The Mayo Clinic, synonymous with world-class patient care for nearly 150 years, decided there is always room to improve the delivery and experience of healthcare services. So six years ago, Mayo launched its Center for Innovation with a mission to incubate health and healthcare innovation aimed at transforming the experience for patients.
“We’re bringing human-centered innovation and design thinking to healthcare delivery.”
“We’re bringing human-centered innovation and design thinking to healthcare delivery,” says Barbara Spurrier, administrative director of the center since its inception in June 2008.
Spurrier and Mayo have brought to the center 60 people, many with nontraditional and diverse backgrounds, whose sole purpose is discovering and implementing new ways to make healthcare better for patients and optimize health. The center’s multidisciplinary team includes designers, engineers, project managers, technologists and innovation coordinators in addition to doctors, nurses and other clinicians. Spurrier herself has undergraduate degrees in economics and English, which she later supplemented with a master’s degree in healthcare administration.
“Innovation requires people to think differently,” says Spurrier. “One of the most effective ways to do that is by bringing different people to the table.”
And quite the table it is. Located on the 16th floor of Mayo’s Gonda Building at the center of its Rochester medical campus, the center features an open office design with walls that not only are movable but can be written on when an idea strikes. Post-it notes are the center’s wallpaper.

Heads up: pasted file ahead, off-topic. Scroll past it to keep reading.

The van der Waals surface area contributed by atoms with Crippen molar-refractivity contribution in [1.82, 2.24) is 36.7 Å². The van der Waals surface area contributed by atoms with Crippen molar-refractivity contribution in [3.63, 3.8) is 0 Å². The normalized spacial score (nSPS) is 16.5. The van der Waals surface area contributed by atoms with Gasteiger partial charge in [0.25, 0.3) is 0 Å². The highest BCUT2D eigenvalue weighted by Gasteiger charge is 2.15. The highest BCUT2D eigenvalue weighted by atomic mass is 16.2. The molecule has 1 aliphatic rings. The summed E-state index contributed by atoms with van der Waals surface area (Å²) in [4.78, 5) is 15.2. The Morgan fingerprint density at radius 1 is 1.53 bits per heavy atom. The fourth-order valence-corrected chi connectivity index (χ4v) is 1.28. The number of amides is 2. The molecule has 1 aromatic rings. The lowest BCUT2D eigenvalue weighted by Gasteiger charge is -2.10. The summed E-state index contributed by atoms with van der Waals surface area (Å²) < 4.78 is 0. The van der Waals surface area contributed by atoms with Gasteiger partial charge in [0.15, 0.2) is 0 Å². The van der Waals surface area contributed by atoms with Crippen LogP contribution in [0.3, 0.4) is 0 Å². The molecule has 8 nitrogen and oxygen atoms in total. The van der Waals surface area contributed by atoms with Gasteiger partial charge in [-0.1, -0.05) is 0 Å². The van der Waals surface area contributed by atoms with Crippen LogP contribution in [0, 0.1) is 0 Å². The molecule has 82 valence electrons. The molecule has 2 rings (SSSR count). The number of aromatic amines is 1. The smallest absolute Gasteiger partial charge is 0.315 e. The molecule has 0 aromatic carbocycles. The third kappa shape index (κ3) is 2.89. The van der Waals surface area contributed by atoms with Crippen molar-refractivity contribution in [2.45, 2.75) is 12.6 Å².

“We think that the experimental kinds of environments and places to prototype are really important as we’re getting our teams much more comfortable with innovation and working differently,” Spurrier says. “It feels like you’re stepping into a start-up environment or tech company in Silicon Valley.”
Though located in a physical building, the center’s four platforms know no bounds limited by bricks and mortar and rest upon the philosophical foundation of “always be there for me,” which guides the direction of the center’s 60 thinkers:
- Always be there for me…when I need to come to you (redesign of inpatient and outpatient care models)
- Always be there for me…when you can come to me (new models connected to patients/people in their homes and communities).
- Always be there for me…when I didn’t even know I needed you (new services to optimize health and wellness).
- Always be there for me… (for employees) and help me understand innovation and apply it to my work (culture and competency of innovation).
“We have evolved significantly since we opened our doors six years ago,” she says. “Now we have tools and offerings for our employees and staff to think about innovation as they do their work.”
The center, its 60 innovators, and the growing culture of innovation throughout Mayo has led to a number of new products and services that are transforming the healthcare experience for patients. Among them are: an e-consult service linking remote patients and specialists; an international symposium called TRANSFORM (held each September); a bundled care and payment option for dialysis services; and combination patient exam/consultation rooms for physician offices.
Spurrier notes that innovation and a commitment to transformation requires robust partnerships. To date, 23 organizations and corporations from all sectors of the economy are partnering with the center to share, test and implement new ways of delivering and financing patient care and creating new health experiences. Among the partners are Blue Cross and Blue Shield of Minnesota, Ideo, Cisco, Destination Imagination, Good Samaritan Society and Yale University.
“We try to understand user needs and then build out the services and products that meet those needs. It is about time for those of us in healthcare to deeply understand the needs of people and recognize that those needs cannot be understood from traditional methods like patient satisfaction surveys.”
Innovator Insight: Innovation requires people to think differently. One of the best ways to facilitate thinking differently is to bring people with diverse backgrounds and skill sets to your team internally and to partner externally with non-healthcare organizations.